The current, fifteen-part "Return to Mars" arc suggests that the planet has a consciousness (called "Medusa") which has become sick and tired of all these human colonists on it, and has begun waging war against these unwelcome Earthmen. In order to give itself a voice, the Martian consciousness resurrects Steelhorn, restores him to his original form, and, possessing the robotic shell, pits him against the Warriors. It's a terrific high-concept idea, but Mills never really gives it the space it needs. Steelhorn only appears in this, the third of five stories within this arc, and the conclusion in a few weeks' time, before Medusa/Steelhorn agrees to a lasting peace with Earth and the character rejoins the team for future adventures.
Two installments ago, I explained how "Return to Mars" was handicapped by the behind-the-scenes disagreements between Mills and Diggle, but there's a secondary problem with it: it's far too short. Over the next few months of installments, I'll talk about a few other cases where Diggle's "rocket fuel" approach will result in unsatisfying short-run serials that feel like they've been chopped down from much longer epics. "Return to Mars" is the first time this happens. While it's evident that Mills was not interested in his assignment, and very unhappy with what he perceived as editorial interference, and was probably pleased just to get the dratted thing over and done with as quickly as possible, this ABC Warriors story was crying out for at least another nine or twelve episodes to explore the conflict and develop Steelhorn as a villain before concluding.
Moving on to current releases for your bookshelf, readers of this blog are certainly aware of Rebellion's wonderful series of Judge Dredd Complete Case Files, which are reprinting every episode that appeared in the weekly. With the twelfth collection, released in February, the publishers have chosen to follow the strip's lead and reprint the color episodes, which began in 1988, as they originally appeared. This does mean that the books have to be a little smaller than previously - what had been 400-page collections are now 320-page volumes on better paper - but given the choice of seeing Will Simpson's beautiful painted art or Chris Weston's earliest professional pages reproduced as muddy grayscale, Rebellion has certainly made the right choice.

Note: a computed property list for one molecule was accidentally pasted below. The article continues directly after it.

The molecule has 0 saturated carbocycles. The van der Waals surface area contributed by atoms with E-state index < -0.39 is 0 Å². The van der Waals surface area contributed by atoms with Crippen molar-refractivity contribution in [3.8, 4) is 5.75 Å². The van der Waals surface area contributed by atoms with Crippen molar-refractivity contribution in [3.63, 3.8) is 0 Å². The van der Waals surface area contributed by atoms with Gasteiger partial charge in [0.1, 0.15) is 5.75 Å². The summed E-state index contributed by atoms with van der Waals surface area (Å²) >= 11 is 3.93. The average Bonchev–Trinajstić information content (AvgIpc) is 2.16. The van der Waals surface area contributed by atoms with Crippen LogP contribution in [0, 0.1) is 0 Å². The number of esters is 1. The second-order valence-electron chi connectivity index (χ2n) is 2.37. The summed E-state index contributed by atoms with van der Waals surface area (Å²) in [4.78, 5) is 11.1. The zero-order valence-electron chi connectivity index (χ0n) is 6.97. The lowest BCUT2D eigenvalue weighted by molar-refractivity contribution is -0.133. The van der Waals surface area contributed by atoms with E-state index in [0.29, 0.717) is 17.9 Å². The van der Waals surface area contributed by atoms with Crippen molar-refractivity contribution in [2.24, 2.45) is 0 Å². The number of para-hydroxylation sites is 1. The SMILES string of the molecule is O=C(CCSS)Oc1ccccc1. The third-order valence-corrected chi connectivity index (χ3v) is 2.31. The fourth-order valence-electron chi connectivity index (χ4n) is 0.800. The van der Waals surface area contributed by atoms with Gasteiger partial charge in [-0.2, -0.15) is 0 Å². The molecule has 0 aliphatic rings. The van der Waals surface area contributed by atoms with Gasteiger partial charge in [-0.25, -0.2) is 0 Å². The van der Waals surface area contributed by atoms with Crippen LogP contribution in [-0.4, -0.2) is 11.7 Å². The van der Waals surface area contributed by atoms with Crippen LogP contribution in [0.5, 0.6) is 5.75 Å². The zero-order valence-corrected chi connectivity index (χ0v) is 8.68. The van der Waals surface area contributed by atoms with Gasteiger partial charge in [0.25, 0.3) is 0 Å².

Writers John Wagner and Alan Grant elected to end their successful partnership following the epic "Oz," which was reprinted in the eleventh Case File. This collection contains a final handful of their co-written stories, but from there it is mostly Wagner flying solo. Grant contributes some fine one-offs, including one that sets up a later Anderson: Psi Division storyline, along with the expected pop culture parodies. Wagner has the bulk of the action, including some wonderful, moving stories which focus on the citizens caught up in the Mega-City madness. The installments concerning the mutating Eleanor Groth, painted by Simpson, and some John Ridgway-illustrated episodes set in a nursing home where a resident suspects the staff of euthanasia, are truly fantastic. Here, again, is a book that belongs on every comic-lovers' bookshelf.
Next time, it's more Cursed Earth craziness from Gordon Rennie when Satanus the tyrannosaur returns. See you in seven!